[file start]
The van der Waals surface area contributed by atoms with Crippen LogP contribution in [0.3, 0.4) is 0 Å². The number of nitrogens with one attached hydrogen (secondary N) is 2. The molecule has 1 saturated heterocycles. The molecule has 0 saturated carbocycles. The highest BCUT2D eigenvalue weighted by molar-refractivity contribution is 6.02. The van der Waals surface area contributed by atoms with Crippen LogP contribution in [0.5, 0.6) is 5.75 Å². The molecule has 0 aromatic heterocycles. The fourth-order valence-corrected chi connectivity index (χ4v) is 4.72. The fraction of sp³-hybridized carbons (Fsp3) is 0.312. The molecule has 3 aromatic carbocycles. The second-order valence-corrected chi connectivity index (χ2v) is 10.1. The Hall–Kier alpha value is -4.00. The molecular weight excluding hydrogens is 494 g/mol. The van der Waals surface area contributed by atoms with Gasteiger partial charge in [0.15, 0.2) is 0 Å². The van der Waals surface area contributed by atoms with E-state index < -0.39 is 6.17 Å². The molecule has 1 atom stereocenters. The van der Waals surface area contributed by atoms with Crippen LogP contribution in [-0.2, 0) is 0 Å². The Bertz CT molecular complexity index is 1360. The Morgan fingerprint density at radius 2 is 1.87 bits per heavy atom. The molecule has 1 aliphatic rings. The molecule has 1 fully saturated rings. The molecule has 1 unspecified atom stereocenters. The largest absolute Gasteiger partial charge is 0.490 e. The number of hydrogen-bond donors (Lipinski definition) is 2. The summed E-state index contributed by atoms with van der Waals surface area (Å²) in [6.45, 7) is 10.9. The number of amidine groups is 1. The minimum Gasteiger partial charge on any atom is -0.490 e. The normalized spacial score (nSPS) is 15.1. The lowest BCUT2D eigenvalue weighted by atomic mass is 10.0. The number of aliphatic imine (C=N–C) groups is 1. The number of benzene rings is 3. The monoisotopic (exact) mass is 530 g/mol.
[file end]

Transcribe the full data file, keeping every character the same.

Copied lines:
The van der Waals surface area contributed by atoms with Crippen LogP contribution in [0.3, 0.4) is 0 Å². The number of nitrogens with one attached hydrogen (secondary N) is 2. The molecule has 1 saturated heterocycles. The molecule has 0 saturated carbocycles. The highest BCUT2D eigenvalue weighted by molar-refractivity contribution is 6.02. The van der Waals surface area contributed by atoms with Crippen LogP contribution in [0.5, 0.6) is 5.75 Å². The molecule has 0 aromatic heterocycles. The fourth-order valence-corrected chi connectivity index (χ4v) is 4.72. The fraction of sp³-hybridized carbons (Fsp3) is 0.312. The molecule has 3 aromatic carbocycles. The second-order valence-corrected chi connectivity index (χ2v) is 10.1. The Hall–Kier alpha value is -4.00. The molecular weight excluding hydrogens is 494 g/mol. The van der Waals surface area contributed by atoms with Gasteiger partial charge in [0.15, 0.2) is 0 Å². The van der Waals surface area contributed by atoms with E-state index < -0.39 is 6.17 Å². The molecule has 1 atom stereocenters. The van der Waals surface area contributed by atoms with Crippen LogP contribution in [-0.2, 0) is 0 Å². The Bertz CT molecular complexity index is 1360. The Morgan fingerprint density at radius 2 is 1.87 bits per heavy atom. The molecule has 1 aliphatic rings. The molecule has 1 fully saturated rings. The molecule has 1 unspecified atom stereocenters. The largest absolute Gasteiger partial charge is 0.490 e. The number of hydrogen-bond donors (Lipinski definition) is 2. The summed E-state index contributed by atoms with van der Waals surface area (Å²) in [6.45, 7) is 10.9. The number of amidine groups is 1. The minimum Gasteiger partial charge on any atom is -0.490 e. The normalized spacial score (nSPS) is 15.1. The lowest BCUT2D eigenvalue weighted by atomic mass is 10.0. The number of aliphatic imine (C=N–C) groups is 1. The number of benzene rings is 3. The monoisotopic (exact) mass is 530 g/mol.